Now if this is too much, dear friend, let’s part ways here. No hard feelings! But dealing with judgement and the feeling that I always have to justify myself, my actions and my choices…is not helping me. And the point of us coming together is to make each other feel better, protected, sheltered. If us coming together has to become a war, thanks but NO THANKS!

And life goes on…business as usual!

 

 

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The wheel must turn!

Rejection.

Say it out loud.

R-E-J-EC-T-I-O-N

It sounds nasty. It feels nasty. It IS nasty.

This is how I felt the past year, rejected. I tried to volunteer in local NGOs, rejected. I applied for full-time and part-time jobs, rejected. I applied for grants, rejected. I tried to make new friends, rejected (although in this last case, I am not sure I was rejected or simply I rejected myself). I applied for a different bank account, rejected. Let’s say that it was not my best year. But then the New Year arrived and I was decided to feel different. To look at the world in a positive way once again. To give myself (and the world) another chance. If the sun was going to make another long turn around the Earth, I was going to give 2017 a chance of being THE year. Actually, the first year of many great years!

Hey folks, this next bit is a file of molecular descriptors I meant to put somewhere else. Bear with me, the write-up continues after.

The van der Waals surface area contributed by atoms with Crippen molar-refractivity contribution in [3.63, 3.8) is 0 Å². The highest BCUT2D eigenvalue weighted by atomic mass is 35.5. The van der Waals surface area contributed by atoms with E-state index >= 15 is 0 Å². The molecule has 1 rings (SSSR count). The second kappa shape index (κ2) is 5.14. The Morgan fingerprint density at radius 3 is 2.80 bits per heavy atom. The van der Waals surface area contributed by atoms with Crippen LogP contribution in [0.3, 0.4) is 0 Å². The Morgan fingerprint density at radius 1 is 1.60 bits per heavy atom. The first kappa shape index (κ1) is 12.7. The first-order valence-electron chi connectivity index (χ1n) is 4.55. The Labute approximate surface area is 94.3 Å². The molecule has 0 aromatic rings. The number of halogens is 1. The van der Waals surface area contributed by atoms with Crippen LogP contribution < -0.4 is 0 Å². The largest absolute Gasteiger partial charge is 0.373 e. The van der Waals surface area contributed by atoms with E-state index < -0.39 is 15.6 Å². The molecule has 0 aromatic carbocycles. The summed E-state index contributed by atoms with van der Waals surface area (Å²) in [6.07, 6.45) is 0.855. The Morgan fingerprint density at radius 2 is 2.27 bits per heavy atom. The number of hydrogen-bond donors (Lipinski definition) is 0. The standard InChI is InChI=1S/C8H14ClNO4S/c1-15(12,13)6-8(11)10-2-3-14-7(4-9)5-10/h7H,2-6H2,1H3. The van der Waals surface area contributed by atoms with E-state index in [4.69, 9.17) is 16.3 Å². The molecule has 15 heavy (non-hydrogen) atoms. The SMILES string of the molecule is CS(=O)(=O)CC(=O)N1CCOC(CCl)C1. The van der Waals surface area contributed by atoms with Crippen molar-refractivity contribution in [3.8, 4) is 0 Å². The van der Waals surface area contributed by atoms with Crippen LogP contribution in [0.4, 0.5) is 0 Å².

And by chance a couple of days ago I stumbled upon this TED Talk by Jia Jiang on rejection.

+++++++++ SPOILER ALERT: I am going to say how Jia’s talk ends, so if you don’t want me to spoil it for you, you should watch the talk before reading the rest of this post! ++++++++

So this is how Jia’s concludes his speech: